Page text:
Community Profile: Chicago
Ashburn thriving on a strong sense of community
Homes along the 3300 block of West 83rd Street. Bungalows, split-levels, ranches and two-stories add diversity to Ashburn's residential streets. (Chris Salata/ Photo for the Chicago Tribune / November 13, 2010)
Lis, vice president of Americorp Real Estate Services in Chicago, said baseball is still a slice of life here, but today it's typically organized ball at school or a community park.
Recreational opportunities, much less green space, were scant in the early years of Ashburn. As the name suggests, the community served as a dumping ground in the 1800s and turn of the last century for ashes collected from Chicagoans' fireplaces and coal-fired furnaces.
The Irish, Dutch and Swedes were among the first immigrants to put down roots here in the 1890s. In 1916, Chicago's first airport, the Ashburn Flying Field, was established in the neighborhood. But the airfield's location prevented more than 60 acres on the west side of Ashburn (now the neighborhood of Scottsdale) from being developed for homes until the 1950s.
The airfield closed in 1939, overshadowed by the emergence nearby of what is now Midway International Airport. The ash heaps disappeared, too, leaving only the occasional cinder to work its way to the surface as a vestige of the community's past or to skin the leg of a kid sliding into home plate.
Ashburn's growth skyrocketed during the post- World War II economic and baby boom, resulting in changes in the demographic makeup.
In the 1960s, an influx of African-Americans and Hispanics moved in, but the transition to a blended community wasn't easy. Racial conflict erupted over school desegregation. After years of strife, the area evolved into a stable, middle-class community that is ethnically and racially diverse.
In 1988, Chicago journalist Vernon Jarrett wrote a series of newspaper articles about the Wrightwood community in Ashburn, touting it as a "model for racial harmony." And in 1999, The New York Times published a story using Ashburn as a case study in the difficulties of neighborhood integration in Chicago, citing Ashburn as an example of "successful neighborhood integration."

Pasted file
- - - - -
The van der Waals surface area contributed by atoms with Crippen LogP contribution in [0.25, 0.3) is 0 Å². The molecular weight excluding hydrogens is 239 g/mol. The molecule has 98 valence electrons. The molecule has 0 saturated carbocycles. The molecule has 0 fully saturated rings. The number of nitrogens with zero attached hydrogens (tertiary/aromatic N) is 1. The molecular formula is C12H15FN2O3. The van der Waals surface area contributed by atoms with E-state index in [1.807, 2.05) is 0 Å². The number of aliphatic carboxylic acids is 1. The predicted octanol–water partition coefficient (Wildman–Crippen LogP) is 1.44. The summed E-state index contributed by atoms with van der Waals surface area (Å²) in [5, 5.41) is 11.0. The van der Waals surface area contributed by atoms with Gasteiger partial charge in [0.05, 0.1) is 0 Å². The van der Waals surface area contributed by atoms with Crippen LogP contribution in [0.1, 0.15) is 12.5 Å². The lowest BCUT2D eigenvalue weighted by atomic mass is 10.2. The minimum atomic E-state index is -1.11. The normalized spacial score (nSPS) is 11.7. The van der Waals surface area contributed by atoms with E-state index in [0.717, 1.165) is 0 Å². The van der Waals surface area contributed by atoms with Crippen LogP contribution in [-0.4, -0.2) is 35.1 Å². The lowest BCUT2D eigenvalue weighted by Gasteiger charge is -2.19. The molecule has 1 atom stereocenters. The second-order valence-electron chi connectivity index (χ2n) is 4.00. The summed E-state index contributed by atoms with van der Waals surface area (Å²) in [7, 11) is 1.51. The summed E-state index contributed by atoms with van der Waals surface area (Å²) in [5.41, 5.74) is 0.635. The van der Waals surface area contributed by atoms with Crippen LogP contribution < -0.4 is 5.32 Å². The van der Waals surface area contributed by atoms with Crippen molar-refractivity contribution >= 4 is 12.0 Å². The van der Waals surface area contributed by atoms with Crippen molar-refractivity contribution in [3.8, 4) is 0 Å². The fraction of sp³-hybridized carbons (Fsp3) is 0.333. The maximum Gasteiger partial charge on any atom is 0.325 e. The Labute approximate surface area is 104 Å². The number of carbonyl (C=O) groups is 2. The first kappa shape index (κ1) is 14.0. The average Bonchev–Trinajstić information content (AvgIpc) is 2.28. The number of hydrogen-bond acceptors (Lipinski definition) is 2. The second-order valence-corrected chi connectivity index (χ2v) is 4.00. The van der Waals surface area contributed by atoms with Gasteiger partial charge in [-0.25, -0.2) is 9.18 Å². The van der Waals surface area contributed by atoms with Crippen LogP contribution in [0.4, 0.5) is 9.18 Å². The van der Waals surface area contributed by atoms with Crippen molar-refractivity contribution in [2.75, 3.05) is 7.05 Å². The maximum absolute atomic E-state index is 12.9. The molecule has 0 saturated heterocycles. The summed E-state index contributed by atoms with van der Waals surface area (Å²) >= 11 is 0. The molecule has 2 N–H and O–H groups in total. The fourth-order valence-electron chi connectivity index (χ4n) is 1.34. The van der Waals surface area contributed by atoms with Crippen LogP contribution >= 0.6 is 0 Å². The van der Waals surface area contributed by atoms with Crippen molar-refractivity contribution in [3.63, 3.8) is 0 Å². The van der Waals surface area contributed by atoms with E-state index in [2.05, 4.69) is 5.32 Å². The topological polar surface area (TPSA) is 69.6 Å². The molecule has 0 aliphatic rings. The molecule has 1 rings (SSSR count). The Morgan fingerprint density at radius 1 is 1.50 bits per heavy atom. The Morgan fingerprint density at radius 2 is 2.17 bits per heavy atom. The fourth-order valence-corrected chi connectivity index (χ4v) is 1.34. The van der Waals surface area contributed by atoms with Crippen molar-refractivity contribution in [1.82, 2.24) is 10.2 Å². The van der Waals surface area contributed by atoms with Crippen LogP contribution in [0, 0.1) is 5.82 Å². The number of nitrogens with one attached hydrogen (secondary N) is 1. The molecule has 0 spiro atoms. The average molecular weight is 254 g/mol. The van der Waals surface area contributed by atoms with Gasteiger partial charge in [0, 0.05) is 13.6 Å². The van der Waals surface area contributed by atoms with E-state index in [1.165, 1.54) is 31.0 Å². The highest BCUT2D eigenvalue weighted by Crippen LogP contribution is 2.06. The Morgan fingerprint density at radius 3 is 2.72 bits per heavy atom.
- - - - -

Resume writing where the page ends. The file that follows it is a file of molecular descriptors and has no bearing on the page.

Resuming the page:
Scottsdale, a subdivision in Ashburn, has its roots in a residential development project and shopping center planned by Raymond Lutgert. The real estate developer paved the way for about 1,000 homes on the site of the vacant Ashburn Flying Field in 1952 and named the development after his son, Scott.
The history of Ashburn's rise from the ashes can be found in the stacks at the Wrightwood-Ashburn Library on South Kedzie Avenue. The Chicago Public Library branch houses more than 40,000 volumes, including an African-American Heritage collection. The Scottsdale Branch is on 79th Street.
Long overlooked as a place for residential development, Ashburn is now an official community area of 38,000 about 14 miles southwest of the Loop.
CTA bus routes and the Orange Line connect residents to and beyond the Loop or to Midway. Metra's Southwest Service line at the Ashburn and Wrightwood rail stations provides quick access to downtown Chicago Monday through Saturday.
The main thoroughfares are dissected by tree-lined streets of single-family, brick homes boasting tidy yards, brick garages and side driveways.
A side driveway was on Erin Horath's wish list when she and her husband were looking for their second home in Ashburn.
"I grew up in St. Denis Parish," the Chicago native said. The couple now live in St. Bede Parish.
"Referring to your parish is a South Sider thing," she said, explaining that the custom of referring to neighborhoods in terms of parishes evolved because of the location of the Catholic schools. Where you attended school indicated where your family lived.
At one time, St. Denis, St. Bede and St. Thomas More parishes all had schools. Today, only St. Bede the Venerable preschool through 8th grade remains.
Schools still draw families to Ashburn. Elementary schools include three magnet schools, one charter school, one arts school and two parochial schools. One high school and two elementary schools are part of the Chicago Public Schools, and there is a private high school. Richard J. Daley College, one of the City Colleges of Chicago, is on the northern end of Ashburn at Pulaski Road and 75th Street.
The Chicago Park District maintains four parks and two play lots within Ashburn. Lis said families organize weekends around their children's activities. That could be anything from baseball to traditional Irish dance lessons.